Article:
If there is a chink in this living legend’s conformational armor, however, it’s his legs. So back at the knee as a youngster that many buyers turned away, his right carpus still bears the stains of early strain. His shin bones, too, show some minor differences in density that are probably the result of slightly unequal wear, but for the most part, they are stronger than those of other racehorses. John Chatalas, of Chat Monitors, Inc., measured John Henry’s bone density using pitch-and-catch ultrasound transmission, which he developed with his partner Thad Young. The key to this measurement is that the speed of the ultrasound passage is directly related to bone hardness, which normally builds with use and age and declines with injury and overwork. John Henry’s bone density is above average compared to the measurements of 26 two-, three- and four-year-old Thoroughbreds, and the gelding came out considerably ahead of three racehorses his own age who are still in work.
Since the horse was moved to California as a late four-year-old, trainer McAnally has always backed off or withdrawn John Henry at the slightest hint of soreness. Suspensory ligaments have been the focus of concern, flaring up twice in the right fore and recently in the left. Veterinarian Jack Robbins remarks, however, that the horse heals faster and more completely than most–no scarring or thickening afterward to mark the strain. These minor setbacks have limited John Henry’s starts to about eight per year. (Imagine the record an uninterrupted campaign could have piled up by now.) But his ankles are still like new, and that’s where most older horses eventually wear out.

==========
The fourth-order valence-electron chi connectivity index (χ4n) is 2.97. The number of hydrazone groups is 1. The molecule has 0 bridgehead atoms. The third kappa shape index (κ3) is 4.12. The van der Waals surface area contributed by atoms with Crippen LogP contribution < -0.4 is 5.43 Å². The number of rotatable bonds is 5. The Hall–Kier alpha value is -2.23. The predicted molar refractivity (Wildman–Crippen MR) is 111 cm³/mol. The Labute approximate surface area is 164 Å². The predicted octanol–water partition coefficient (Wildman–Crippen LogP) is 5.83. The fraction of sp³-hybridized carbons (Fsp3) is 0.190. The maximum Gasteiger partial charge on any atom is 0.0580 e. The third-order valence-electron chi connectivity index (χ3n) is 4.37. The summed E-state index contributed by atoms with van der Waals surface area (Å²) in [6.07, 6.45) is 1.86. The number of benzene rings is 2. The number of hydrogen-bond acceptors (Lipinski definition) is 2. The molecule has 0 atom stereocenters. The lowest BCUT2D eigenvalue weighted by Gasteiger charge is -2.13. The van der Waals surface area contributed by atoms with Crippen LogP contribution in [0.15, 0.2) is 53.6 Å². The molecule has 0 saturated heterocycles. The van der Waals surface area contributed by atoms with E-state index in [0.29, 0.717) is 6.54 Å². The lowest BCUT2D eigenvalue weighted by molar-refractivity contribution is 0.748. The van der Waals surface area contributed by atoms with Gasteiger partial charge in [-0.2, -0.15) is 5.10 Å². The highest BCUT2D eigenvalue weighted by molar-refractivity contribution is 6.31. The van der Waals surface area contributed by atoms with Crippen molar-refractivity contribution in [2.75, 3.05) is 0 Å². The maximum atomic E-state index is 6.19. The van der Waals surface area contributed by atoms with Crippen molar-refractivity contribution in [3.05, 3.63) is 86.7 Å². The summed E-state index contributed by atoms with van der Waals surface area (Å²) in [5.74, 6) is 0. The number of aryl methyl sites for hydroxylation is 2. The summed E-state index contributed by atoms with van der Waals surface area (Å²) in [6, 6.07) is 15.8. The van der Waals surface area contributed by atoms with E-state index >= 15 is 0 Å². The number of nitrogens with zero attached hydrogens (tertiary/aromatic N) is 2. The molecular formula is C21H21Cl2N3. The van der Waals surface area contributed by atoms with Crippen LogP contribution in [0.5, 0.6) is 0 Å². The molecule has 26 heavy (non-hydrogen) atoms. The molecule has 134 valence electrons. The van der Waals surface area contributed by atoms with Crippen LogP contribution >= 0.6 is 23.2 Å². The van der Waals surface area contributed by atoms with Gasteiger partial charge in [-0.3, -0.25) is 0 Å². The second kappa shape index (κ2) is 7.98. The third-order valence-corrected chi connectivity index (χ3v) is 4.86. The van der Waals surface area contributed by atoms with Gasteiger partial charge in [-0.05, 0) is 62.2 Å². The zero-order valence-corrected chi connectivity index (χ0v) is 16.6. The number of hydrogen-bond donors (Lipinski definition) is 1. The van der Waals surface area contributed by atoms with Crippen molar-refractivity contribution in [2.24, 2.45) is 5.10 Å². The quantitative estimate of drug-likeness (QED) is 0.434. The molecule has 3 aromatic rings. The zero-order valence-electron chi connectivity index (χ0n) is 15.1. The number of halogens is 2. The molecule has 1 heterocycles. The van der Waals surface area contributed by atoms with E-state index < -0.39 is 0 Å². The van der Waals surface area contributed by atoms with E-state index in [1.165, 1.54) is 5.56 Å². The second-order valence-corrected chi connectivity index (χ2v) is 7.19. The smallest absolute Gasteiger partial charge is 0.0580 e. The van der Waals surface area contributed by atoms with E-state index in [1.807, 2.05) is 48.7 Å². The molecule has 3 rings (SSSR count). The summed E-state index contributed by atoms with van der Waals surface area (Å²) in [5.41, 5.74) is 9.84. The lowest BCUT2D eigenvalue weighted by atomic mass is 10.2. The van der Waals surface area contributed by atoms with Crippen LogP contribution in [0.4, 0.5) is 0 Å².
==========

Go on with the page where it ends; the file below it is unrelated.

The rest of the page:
According to George Pratt, PhD, professor of electrical engineering at MIT, John Henry’s ultra-smooth and efficient gait makes remarkable use of the conformational assets he does posses. Pratt estimated the timing of each of the horse’s legs on the ground and in the air, and the integration of the legs in a stride. He identified a “wheel-spoke” efficiency of the extremely long, low strides which approaches the ideal for distances of three-quarters of a mile and more.
What the professor noticed in his New England lab, jockey McCarron swears to at the Santa Anita track. “John Henry is the smoothest horse I ever rode,” he says with wonder and respect. “You just can’t imagine how smooth.” It’s this quality, too, that has helped to keep the 10-year-old from breaking down since his legs and hooves aren’t subject to the same sort of pounding that less-fluid movers have to endure.
Fueling the horse’s special stride is an amazing cardiovascular system. John Henry’s low resting pulse of 26 to 28 beats per minute gives a rough estimate of correspondingly large heart size. Norman Rantanen, DVM, of Lexington, Kentucky’s Echo Affiliates, Inc., couldn’t fit the horse’s whole left ventricle onto the ultrasound imager he used to determine the size of the heart. According to Rantanen, John Henry’s left ventricle measurement of approximately 20 centimeters puts him in the upper three percent of the stakes-winning racehorses he’s evaluated to date. Though a “heart score”–a comparison of a horse’s weight to certain dimensions of an electrocardiogram (ECG) traced on paper–might have also verified the size of John Henry’s heart, Rantanen wasn’t able to obtain an ECG reading because the horse wouldn’t tolerate the skin clips.
Even without the measurement, however, when you think about the horse’s small stature in relation to his large heart, you realize the tremendous pumping capacity he has per pound, ensuring that a sufficient amount of oxygen is being delivered to his working muscles whenever he races. In essence, this allows him to do much of his fast work efficiently and aerobically so that he can cruise by the competition late in the race, and the longer the race the better for him.
In addition to his large heart, the horse probably has a large spleen, Mackay-Smith speculates, because his resting red blood cell count was an extremely low 32. Only a good-sized spleen could hold enough red cells in reserve to fuel John Henry’s needs in the heat of competition. A working red blood cell percentage compared to the resting cell percentage would have provided proof positive about the spleen. However, we were unable to conduct this test as well as one for total blood volume per pound, an indicator of endurance, because the horse was out of training when we were there.